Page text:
"We live in a wonderful world that is full of beauty, charm and adventure. There is no end to the adventures that we can have if only we seek them with our eyes open." - Jawaharlal Nehru

Tuesday, March 26, 2013

I'm Coming Home!

Only one-month ago, I celebrated my two-year mark in village.  It was a time to reflect on what I’ve seen and done here as a Peace Corps Volunteer (PCV) and as a wandering soul.  Most people who I came here with said “Peace Out, Gambia!” and a handful of people will remain with me here for another year.  In one-month, I will be able to come home!  Peace Corps is helping me to come visit “the home people” before I dive into my third and final year in The Gambia.
My Reading Hammock in My Mom's Cassava Garden

One-year ago, if you mentioned to me “going back to America,” I’d feel anxious, stressed and hesitant.  I couldn’t even fathom leaving this simple, slow life to be thrown back into American culture, where life is fast, work is 9-5 and everyone owns a motor vehicle of some sort (well… mostly).  If you mentioned a grocery store, I would die a little inside.  I was terrified.

Needless to say, I’ve come a long way here and don’t necessarily feel the same way these days.  In fact, all I can think about is Mexican food, micro-breweries, live music and loved ones.  I’m still anxious to come visit, but it is in a more positive way.  I have the jitters.
My Little America - DAKAR, SENEGAL (with more mosques and less cars)

Recently I took a trip to Dakar, Senegal with a few other PCVs.  If you don’t know, it’s one of the most developed cities in Africa, definitely the most developed in West Africa.  I might be exaggerating when I say it felt like “little America;”  it had coffee shops, bars, giant hotels, grocery stores and a mall with a bowling alley in it.  When I heard of the mall, once again I became nervous… For the past two-years, I’ve had to either:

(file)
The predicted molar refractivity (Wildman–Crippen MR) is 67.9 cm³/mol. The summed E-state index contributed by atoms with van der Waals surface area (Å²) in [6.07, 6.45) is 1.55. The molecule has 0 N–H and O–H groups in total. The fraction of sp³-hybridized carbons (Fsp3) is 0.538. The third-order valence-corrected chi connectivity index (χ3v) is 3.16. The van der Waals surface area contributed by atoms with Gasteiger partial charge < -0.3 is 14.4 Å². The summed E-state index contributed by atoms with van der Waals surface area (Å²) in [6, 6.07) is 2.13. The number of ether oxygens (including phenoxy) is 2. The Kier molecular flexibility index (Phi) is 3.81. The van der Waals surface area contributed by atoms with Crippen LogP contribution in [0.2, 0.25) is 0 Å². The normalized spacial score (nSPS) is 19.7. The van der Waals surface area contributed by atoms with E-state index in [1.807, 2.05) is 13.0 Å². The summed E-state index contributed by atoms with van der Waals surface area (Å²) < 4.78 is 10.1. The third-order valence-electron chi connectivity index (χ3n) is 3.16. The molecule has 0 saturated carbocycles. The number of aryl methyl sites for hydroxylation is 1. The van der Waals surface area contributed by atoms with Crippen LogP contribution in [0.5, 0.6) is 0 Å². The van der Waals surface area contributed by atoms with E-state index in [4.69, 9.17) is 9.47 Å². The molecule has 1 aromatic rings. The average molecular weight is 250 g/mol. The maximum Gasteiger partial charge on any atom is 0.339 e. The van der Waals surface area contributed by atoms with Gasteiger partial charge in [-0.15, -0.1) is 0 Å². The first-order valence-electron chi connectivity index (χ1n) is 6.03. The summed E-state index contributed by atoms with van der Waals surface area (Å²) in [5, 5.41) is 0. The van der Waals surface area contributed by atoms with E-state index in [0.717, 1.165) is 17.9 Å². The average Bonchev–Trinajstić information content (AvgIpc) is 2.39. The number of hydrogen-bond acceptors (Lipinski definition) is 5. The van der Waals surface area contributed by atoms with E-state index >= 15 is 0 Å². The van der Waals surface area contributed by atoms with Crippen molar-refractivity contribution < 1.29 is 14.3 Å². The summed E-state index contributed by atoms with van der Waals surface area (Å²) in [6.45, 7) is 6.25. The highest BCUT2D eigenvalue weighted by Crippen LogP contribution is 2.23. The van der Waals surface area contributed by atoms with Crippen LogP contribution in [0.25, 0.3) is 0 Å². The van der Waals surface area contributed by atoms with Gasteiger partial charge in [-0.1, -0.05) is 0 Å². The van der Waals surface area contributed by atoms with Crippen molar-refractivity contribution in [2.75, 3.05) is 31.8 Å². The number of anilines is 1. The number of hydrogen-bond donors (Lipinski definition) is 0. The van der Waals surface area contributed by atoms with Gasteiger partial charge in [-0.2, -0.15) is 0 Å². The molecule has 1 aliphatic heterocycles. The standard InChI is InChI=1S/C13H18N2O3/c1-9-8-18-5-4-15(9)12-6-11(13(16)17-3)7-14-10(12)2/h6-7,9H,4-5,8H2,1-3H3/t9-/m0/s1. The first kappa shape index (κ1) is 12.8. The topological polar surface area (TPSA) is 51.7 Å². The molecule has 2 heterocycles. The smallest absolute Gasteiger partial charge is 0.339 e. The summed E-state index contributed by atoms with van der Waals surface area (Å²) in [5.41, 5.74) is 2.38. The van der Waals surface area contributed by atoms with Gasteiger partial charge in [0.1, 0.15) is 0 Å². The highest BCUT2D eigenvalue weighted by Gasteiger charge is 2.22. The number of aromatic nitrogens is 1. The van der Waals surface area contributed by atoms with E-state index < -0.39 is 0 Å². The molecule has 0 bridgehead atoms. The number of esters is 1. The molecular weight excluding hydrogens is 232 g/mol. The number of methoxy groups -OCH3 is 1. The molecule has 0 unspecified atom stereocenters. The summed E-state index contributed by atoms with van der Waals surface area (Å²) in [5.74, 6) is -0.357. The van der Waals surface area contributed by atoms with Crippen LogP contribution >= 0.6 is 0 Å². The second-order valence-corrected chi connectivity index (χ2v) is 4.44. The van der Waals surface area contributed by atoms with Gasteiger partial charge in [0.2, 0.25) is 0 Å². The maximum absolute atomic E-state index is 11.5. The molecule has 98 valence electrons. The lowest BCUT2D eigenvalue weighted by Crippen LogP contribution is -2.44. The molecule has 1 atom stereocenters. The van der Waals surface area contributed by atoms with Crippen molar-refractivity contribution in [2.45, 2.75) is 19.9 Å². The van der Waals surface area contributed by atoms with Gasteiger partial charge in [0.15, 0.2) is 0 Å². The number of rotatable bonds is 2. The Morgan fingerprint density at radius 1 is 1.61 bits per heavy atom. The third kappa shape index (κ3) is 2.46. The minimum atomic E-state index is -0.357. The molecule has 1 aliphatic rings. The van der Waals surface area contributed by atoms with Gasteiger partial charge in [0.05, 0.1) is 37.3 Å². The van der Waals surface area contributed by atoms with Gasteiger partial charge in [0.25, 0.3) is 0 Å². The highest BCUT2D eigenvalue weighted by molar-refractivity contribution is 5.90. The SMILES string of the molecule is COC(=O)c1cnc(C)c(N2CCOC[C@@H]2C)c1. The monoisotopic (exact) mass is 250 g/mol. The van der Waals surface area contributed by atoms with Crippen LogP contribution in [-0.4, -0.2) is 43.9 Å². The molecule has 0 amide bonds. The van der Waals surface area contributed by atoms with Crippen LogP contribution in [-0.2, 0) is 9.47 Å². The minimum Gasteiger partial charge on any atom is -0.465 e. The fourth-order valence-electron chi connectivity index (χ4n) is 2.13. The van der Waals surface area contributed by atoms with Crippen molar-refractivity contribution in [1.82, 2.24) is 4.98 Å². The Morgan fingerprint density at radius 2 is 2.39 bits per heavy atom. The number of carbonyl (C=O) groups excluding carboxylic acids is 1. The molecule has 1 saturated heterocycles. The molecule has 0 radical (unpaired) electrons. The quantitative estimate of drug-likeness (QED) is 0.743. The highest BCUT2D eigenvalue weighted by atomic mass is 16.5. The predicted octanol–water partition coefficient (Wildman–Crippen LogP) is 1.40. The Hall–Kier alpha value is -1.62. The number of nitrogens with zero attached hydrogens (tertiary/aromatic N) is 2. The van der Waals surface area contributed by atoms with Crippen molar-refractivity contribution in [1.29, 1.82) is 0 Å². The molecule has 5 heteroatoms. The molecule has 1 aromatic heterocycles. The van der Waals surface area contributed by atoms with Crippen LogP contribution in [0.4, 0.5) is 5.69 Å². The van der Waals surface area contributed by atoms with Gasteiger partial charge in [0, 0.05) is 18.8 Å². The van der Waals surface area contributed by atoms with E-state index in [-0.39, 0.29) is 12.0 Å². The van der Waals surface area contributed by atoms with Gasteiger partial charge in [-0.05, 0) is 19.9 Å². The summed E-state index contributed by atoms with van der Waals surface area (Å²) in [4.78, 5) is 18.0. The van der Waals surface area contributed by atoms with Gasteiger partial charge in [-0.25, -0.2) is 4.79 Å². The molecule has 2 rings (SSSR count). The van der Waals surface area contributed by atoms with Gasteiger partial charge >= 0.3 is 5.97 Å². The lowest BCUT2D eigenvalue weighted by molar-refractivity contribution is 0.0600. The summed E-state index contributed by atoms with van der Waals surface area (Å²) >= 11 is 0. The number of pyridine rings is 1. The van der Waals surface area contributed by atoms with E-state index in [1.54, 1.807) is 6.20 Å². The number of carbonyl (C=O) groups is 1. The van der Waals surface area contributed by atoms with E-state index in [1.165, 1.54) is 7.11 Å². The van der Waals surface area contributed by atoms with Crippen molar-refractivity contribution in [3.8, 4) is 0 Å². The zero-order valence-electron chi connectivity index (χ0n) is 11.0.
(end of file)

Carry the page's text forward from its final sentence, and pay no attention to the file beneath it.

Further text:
1. Buy fabric at the weekly market and go to the tailor to have clothes made
2. Grab something out of the Peace Corps “free pile”
3. Dig through piles of “donated clothes” sent from Toubabado (white-people land) on the side of the road.
In Dakar, I was window shopping at clothes on hangers and racks, organized by color and size – none of which I could afford, nor did I need it.
Always a Kid

The point is – I didn’t freak out.  I simply acknowledged the experience as different than I currently know, but not unfamiliar.  Before I came here, it was a family outing to go shopping on the weekends; it’s what I grew up doing.  I may have a slightly new perspective on the way of the world since being here, but the past two-years doesn’t rule out all that I knew twenty-three years before coming here.  I’m ready to come home…
Men on the Garden Development Committee - Matching Hats on Training Day!

BUT, only for six-weeks!  I still have plenty of work to do here.  I still have some things I need to learn while I’m here, about myself and about Gambian culture.  The good thing about being able to come home is that I’ll be able to step out of my Peace Corps bubble, reflect on my experiences from the outside of West Africa, and be able to appreciate even more the experience I’ve been given.  When I come back to The Gambia, I’ll know what I want to accomplish with a year left.  My motivation and creative energy will be rejuvenated.  I’ll be filled with enough love from friends and family back home to last another year. 

What I get to come back to for another year!

No comments:

Post a Comment